Courage of Others album.
Yhet”, is more wonderful, sweeping and at times weeping guitar. Yeah, George
Harrison would love this short 1:41 minute interlude. Like a voluminous ocean
rising up and preparing to crash on land.
Seven”, opens with powerful affects, then a glowing electronic guitar, amidst
keyboard effects. The bass is a wonderful leader as the electric guitar soars
higher and higher. This is the longest song on the album, at 8:12 minutes, and
the wonderful cadence of the drums is soothing.
Landscapes”, has deep, foreboding bass and orchestrated effects. Stringed
instruments fill the soundscape as gentle lead electric guitar fills the air.
The song does paint a vivid picture of a landscape, as the strings, acoustic and
electric guitar weave rhythms into time.
“Thirst”, opens with bold drums and full bass, as Houghton sings, “Through the
desert all night long. Show me water, guide me on. The only source is on your
lips. But you tell me to resist. Walking through the desert. Oasis at my feet.
Thinking I found water. Only for a mouth of sand. On through morning day too
soon. Lips cracked stained to black. Sometimes clear skies just delude”. Another
wonderful journey in time with this band. The instrumental second half of the
song that follows, will take you as deep as Death Valley, if you are willing to
“Halls of Valhalla”, is the closer, and what a
powerful epic it is. Houghton
sings, “May the halls of Valhalla sing to
you. May the halls of Valhalla stand to greet you. Others fade. Remain the same.
Words of praise never fade. Nor a noble name. I have gone beyond the bounds. I
have gone beyond”. The vocal, “prayer” at the end should hit you deeply and
Like Lightning, has created and unbelievably powerful debut album. On, Moving Mountains, this band issues a
summons, to give them a listen, and I am sure you will feel this album needs to
be part of your record collection, after an initial hearing. For a band to sing
and play this level of music on their debut album is quiet a feat. Most bands
take years of performing and perfecting their craft to reach this level. Yes,
this band is silent, like lightning. You cannot imagine such a perfect album on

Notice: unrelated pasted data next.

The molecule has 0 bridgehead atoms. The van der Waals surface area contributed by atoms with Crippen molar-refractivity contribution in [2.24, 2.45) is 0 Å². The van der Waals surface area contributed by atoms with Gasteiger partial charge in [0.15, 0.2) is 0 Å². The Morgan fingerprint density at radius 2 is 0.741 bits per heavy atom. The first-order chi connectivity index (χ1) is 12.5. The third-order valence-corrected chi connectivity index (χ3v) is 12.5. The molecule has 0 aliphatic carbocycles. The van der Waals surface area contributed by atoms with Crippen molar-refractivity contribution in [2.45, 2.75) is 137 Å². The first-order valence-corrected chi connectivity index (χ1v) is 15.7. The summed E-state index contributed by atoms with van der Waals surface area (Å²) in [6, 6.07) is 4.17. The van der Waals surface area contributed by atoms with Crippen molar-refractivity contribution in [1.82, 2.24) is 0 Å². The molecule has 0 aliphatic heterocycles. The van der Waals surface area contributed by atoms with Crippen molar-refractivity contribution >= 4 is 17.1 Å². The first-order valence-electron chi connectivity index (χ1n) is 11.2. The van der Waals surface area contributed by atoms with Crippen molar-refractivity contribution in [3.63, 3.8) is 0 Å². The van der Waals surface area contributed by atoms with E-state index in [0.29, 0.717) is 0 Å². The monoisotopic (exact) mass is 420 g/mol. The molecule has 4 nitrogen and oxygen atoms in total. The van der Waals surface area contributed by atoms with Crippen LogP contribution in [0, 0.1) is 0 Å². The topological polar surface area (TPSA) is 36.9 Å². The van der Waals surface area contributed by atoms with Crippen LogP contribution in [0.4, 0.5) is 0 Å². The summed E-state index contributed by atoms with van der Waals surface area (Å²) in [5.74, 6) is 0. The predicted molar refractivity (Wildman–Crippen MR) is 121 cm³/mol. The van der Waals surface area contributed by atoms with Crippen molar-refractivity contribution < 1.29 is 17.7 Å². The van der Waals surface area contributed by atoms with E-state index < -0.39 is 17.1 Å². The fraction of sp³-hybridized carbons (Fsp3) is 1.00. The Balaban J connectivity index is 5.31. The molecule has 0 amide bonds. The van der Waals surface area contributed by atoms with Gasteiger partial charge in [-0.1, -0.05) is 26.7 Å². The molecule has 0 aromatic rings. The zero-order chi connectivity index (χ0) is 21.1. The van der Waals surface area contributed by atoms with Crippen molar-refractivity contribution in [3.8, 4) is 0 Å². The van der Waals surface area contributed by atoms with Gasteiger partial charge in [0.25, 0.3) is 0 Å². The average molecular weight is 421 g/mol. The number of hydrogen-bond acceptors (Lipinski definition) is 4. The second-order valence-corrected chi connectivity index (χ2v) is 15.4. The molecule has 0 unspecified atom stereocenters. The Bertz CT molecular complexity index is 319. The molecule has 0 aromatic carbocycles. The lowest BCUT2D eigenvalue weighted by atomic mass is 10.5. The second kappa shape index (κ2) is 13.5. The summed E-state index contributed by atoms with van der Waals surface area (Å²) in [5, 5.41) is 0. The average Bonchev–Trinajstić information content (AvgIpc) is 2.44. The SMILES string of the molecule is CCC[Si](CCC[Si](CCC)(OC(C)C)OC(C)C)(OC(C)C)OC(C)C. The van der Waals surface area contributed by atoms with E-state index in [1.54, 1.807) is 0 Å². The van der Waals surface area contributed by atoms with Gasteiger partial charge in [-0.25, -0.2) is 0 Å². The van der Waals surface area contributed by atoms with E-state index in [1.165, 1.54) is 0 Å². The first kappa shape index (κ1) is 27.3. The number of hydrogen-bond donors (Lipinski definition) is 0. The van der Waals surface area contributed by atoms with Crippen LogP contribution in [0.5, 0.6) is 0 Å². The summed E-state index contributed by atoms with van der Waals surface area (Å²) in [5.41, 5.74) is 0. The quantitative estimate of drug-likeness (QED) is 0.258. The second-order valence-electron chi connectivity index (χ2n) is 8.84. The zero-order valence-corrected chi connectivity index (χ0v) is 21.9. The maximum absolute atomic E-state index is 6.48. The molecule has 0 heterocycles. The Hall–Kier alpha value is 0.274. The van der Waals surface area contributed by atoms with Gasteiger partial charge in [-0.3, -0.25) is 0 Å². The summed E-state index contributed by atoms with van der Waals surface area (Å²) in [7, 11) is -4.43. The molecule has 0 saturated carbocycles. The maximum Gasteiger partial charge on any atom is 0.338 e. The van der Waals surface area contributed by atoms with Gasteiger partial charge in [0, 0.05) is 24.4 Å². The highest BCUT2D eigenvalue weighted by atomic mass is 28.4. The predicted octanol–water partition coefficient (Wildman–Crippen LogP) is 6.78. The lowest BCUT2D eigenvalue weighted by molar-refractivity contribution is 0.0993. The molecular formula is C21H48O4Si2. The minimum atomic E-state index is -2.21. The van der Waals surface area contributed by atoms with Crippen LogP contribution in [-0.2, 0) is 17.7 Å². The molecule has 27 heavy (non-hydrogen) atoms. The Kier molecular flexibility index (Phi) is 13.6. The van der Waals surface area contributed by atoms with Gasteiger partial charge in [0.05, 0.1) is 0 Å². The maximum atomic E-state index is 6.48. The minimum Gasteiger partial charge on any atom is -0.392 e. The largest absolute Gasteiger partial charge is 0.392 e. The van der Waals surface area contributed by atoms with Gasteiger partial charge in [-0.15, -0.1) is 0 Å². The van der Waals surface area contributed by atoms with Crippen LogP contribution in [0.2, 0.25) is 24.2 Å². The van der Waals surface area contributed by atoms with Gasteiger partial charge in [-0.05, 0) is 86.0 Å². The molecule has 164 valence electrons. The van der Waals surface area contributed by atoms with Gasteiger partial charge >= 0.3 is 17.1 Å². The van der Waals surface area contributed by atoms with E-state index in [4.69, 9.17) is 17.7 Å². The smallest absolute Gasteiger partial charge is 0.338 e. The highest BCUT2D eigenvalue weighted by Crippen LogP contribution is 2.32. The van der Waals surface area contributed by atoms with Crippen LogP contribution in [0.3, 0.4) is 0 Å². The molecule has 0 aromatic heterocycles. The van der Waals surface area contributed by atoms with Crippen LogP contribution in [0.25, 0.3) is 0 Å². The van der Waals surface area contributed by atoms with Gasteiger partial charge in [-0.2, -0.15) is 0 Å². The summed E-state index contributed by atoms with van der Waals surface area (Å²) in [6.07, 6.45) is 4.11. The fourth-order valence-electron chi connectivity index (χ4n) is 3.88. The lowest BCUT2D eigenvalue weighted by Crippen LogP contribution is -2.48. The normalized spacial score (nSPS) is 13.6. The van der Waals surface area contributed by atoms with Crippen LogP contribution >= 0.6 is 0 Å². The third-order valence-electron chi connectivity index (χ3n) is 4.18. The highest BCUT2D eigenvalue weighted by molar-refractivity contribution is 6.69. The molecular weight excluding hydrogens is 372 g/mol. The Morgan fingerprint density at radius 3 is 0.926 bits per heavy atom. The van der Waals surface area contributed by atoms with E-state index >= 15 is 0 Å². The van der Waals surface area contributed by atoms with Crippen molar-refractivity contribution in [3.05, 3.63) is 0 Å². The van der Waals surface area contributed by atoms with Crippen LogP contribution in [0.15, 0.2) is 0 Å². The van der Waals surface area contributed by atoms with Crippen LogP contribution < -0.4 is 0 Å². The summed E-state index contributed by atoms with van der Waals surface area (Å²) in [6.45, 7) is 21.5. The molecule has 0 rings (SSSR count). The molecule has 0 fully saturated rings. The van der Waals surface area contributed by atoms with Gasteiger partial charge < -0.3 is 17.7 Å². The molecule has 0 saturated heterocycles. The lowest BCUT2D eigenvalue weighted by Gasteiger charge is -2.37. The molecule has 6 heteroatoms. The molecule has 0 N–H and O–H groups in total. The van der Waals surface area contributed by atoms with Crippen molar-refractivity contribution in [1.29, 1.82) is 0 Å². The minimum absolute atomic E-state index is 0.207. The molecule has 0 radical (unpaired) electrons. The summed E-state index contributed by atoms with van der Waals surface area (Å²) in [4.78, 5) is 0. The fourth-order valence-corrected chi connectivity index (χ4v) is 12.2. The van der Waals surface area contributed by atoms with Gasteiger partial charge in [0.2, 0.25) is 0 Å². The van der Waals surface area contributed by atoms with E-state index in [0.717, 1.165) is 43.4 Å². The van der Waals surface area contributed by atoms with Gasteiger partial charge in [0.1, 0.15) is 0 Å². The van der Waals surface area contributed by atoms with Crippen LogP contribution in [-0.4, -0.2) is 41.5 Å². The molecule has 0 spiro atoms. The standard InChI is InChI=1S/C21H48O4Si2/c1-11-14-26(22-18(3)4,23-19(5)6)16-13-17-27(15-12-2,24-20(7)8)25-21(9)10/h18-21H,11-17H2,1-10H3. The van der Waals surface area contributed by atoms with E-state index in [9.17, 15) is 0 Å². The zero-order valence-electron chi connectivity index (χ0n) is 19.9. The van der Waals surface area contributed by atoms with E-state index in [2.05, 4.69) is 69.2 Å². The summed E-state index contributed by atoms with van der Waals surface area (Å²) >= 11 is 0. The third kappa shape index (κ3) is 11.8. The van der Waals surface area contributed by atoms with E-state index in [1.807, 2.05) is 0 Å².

a band’s first time in the studio. They have mastered their craft and now offer
you the opportunity to listen to one of the most magical albums of the year. Please
get this and enjoy.
One of the most anticipated music releases of this
year was to be Tool’s new album. The anticipation was so global, that once Fear
Inoculum, was released, on August 30th, 2019, with special
packaging for the CD, it sold out before the end of the day. As of the writing
of this review, in mid-October, there are no updated release plans for any CD
version. Which is a real shame. This is one of my favorite albums of the year
and I do like to have the hard copy of my favorites. I was forced to buy my
version on I-Tunes, because, for a while, you could not download the album on
the band’s website. Here is hoping they will release it on CD, for the holiday
shopping season. After all, why wouldn’t you want the world to have your CD if
they want it and will pay to get it?
I must begin this review with the disclaimer that I
have never heard a Tool album or any of their music before. So, as you can
imagine Fear Inoculum, is a wonderful surprise addition to my music
I think Fear Inoculum, is a great place to start, for those who share my initial exposure to the band. Tool has released four albums prior to this. However, it has been 13 years since their last album 10,000 Days, which was released in 2006. The rest of their discography includes: Lateralus, in 2001; Ænima, in 1996; and their debut Undertow, in 1993.
For those of you new to Tool, the band is made up of: Danny Carey, on drums and synthesizer; Justin Chancellor, on bass guitar; AdamJones, on lead guitar; and Maynard James Keenan, on vocals.
Lustmord, created all of the waves and water sound effects.
Fear Inoculum, opens
with its title track, “Fear Inoculum”, which is unique in itself. Many
bands place the title, or epic closer as the last song. But this title track is
perfectly placed to give the listener an introduction to the concept and album